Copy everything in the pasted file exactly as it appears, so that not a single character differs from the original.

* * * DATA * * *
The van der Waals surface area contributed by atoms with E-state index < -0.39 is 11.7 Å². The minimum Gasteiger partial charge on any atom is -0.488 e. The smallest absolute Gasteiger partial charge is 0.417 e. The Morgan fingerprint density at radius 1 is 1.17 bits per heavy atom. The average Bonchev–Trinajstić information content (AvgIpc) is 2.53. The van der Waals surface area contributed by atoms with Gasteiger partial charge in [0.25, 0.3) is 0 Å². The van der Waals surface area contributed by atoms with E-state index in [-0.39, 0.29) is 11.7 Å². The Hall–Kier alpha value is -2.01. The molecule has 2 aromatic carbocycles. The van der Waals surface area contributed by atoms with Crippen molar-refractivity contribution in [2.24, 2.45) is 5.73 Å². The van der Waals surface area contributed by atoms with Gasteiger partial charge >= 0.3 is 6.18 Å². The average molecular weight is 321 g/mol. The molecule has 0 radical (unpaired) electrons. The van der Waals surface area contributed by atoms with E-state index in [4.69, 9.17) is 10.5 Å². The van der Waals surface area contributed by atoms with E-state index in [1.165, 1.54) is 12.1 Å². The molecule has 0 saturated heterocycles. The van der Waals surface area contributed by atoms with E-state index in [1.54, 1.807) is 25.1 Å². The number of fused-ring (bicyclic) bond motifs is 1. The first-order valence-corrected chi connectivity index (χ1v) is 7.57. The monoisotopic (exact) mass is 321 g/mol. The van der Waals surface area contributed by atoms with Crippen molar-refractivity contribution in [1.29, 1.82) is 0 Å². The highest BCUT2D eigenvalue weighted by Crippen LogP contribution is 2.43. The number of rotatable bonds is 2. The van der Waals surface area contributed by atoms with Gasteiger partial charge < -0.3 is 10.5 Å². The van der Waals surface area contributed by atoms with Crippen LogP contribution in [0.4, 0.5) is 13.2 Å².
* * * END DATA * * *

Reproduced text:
The van der Waals surface area contributed by atoms with E-state index < -0.39 is 11.7 Å². The minimum Gasteiger partial charge on any atom is -0.488 e. The smallest absolute Gasteiger partial charge is 0.417 e. The Morgan fingerprint density at radius 1 is 1.17 bits per heavy atom. The average Bonchev–Trinajstić information content (AvgIpc) is 2.53. The van der Waals surface area contributed by atoms with Gasteiger partial charge in [0.25, 0.3) is 0 Å². The van der Waals surface area contributed by atoms with E-state index in [-0.39, 0.29) is 11.7 Å². The Hall–Kier alpha value is -2.01. The molecule has 2 aromatic carbocycles. The van der Waals surface area contributed by atoms with Crippen molar-refractivity contribution in [2.24, 2.45) is 5.73 Å². The van der Waals surface area contributed by atoms with Gasteiger partial charge >= 0.3 is 6.18 Å². The average molecular weight is 321 g/mol. The molecule has 0 radical (unpaired) electrons. The van der Waals surface area contributed by atoms with E-state index in [4.69, 9.17) is 10.5 Å². The van der Waals surface area contributed by atoms with E-state index in [1.165, 1.54) is 12.1 Å². The molecule has 0 saturated heterocycles. The van der Waals surface area contributed by atoms with E-state index in [1.54, 1.807) is 25.1 Å². The number of fused-ring (bicyclic) bond motifs is 1. The first-order valence-corrected chi connectivity index (χ1v) is 7.57. The monoisotopic (exact) mass is 321 g/mol. The van der Waals surface area contributed by atoms with Crippen molar-refractivity contribution in [1.29, 1.82) is 0 Å². The highest BCUT2D eigenvalue weighted by Crippen LogP contribution is 2.43. The number of rotatable bonds is 2. The van der Waals surface area contributed by atoms with Gasteiger partial charge < -0.3 is 10.5 Å². The van der Waals surface area contributed by atoms with Crippen LogP contribution in [0.4, 0.5) is 13.2 Å².